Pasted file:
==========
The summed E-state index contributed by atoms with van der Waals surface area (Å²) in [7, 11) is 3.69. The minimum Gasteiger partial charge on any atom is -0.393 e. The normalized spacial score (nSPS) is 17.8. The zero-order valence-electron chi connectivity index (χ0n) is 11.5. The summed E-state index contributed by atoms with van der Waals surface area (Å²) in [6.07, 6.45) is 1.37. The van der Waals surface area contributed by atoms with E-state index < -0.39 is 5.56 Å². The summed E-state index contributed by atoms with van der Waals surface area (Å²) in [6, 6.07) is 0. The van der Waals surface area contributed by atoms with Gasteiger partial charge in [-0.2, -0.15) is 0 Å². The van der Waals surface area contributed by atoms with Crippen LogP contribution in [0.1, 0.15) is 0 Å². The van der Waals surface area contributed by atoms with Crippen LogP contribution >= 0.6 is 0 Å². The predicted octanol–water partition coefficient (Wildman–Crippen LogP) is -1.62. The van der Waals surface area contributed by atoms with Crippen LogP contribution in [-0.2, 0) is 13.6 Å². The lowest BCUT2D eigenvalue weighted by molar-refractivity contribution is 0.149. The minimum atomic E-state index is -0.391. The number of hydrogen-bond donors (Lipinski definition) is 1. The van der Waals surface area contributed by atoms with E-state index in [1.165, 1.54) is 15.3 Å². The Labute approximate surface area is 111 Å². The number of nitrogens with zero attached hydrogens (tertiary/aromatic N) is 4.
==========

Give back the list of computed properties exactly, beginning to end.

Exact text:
The summed E-state index contributed by atoms with van der Waals surface area (Å²) in [7, 11) is 3.69. The minimum Gasteiger partial charge on any atom is -0.393 e. The normalized spacial score (nSPS) is 17.8. The zero-order valence-electron chi connectivity index (χ0n) is 11.5. The summed E-state index contributed by atoms with van der Waals surface area (Å²) in [6.07, 6.45) is 1.37. The van der Waals surface area contributed by atoms with E-state index < -0.39 is 5.56 Å². The summed E-state index contributed by atoms with van der Waals surface area (Å²) in [6, 6.07) is 0. The van der Waals surface area contributed by atoms with Gasteiger partial charge in [-0.2, -0.15) is 0 Å². The van der Waals surface area contributed by atoms with Crippen LogP contribution in [0.1, 0.15) is 0 Å². The van der Waals surface area contributed by atoms with Crippen LogP contribution >= 0.6 is 0 Å². The predicted octanol–water partition coefficient (Wildman–Crippen LogP) is -1.62. The van der Waals surface area contributed by atoms with Crippen LogP contribution in [-0.2, 0) is 13.6 Å². The lowest BCUT2D eigenvalue weighted by molar-refractivity contribution is 0.149. The minimum atomic E-state index is -0.391. The number of hydrogen-bond donors (Lipinski definition) is 1. The van der Waals surface area contributed by atoms with E-state index in [1.165, 1.54) is 15.3 Å². The Labute approximate surface area is 111 Å². The number of nitrogens with zero attached hydrogens (tertiary/aromatic N) is 4.